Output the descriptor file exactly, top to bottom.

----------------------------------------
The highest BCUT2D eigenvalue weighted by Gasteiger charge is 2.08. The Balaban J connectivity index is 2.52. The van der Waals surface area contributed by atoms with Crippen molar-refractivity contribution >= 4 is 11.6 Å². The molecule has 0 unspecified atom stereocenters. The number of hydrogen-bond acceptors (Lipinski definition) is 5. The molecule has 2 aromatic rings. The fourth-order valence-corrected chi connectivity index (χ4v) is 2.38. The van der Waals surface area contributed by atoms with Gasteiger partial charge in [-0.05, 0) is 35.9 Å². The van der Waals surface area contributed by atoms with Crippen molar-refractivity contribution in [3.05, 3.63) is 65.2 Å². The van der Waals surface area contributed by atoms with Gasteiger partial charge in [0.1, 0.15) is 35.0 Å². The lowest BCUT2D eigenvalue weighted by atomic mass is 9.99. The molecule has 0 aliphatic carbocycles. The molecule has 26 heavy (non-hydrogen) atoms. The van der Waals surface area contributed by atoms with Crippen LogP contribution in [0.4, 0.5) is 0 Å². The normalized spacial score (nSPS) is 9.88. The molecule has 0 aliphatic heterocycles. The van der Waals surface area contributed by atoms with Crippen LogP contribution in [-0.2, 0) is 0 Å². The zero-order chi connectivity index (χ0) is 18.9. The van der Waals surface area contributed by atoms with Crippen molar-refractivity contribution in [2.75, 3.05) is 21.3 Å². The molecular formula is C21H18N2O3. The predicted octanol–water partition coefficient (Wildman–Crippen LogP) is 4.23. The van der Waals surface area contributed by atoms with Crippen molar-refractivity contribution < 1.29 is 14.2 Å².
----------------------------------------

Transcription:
The highest BCUT2D eigenvalue weighted by Gasteiger charge is 2.08. The Balaban J connectivity index is 2.52. The van der Waals surface area contributed by atoms with Crippen molar-refractivity contribution >= 4 is 11.6 Å². The molecule has 0 unspecified atom stereocenters. The number of hydrogen-bond acceptors (Lipinski definition) is 5. The molecule has 2 aromatic rings. The fourth-order valence-corrected chi connectivity index (χ4v) is 2.38. The van der Waals surface area contributed by atoms with Gasteiger partial charge in [-0.05, 0) is 35.9 Å². The van der Waals surface area contributed by atoms with Crippen molar-refractivity contribution in [3.05, 3.63) is 65.2 Å². The van der Waals surface area contributed by atoms with Gasteiger partial charge in [0.1, 0.15) is 35.0 Å². The lowest BCUT2D eigenvalue weighted by atomic mass is 9.99. The molecule has 0 aliphatic carbocycles. The molecule has 26 heavy (non-hydrogen) atoms. The van der Waals surface area contributed by atoms with Crippen LogP contribution in [0.4, 0.5) is 0 Å². The normalized spacial score (nSPS) is 9.88. The molecule has 0 aliphatic heterocycles. The van der Waals surface area contributed by atoms with Crippen LogP contribution in [-0.2, 0) is 0 Å². The zero-order chi connectivity index (χ0) is 18.9. The van der Waals surface area contributed by atoms with Crippen molar-refractivity contribution in [2.75, 3.05) is 21.3 Å². The molecular formula is C21H18N2O3. The predicted octanol–water partition coefficient (Wildman–Crippen LogP) is 4.23. The van der Waals surface area contributed by atoms with Crippen molar-refractivity contribution < 1.29 is 14.2 Å².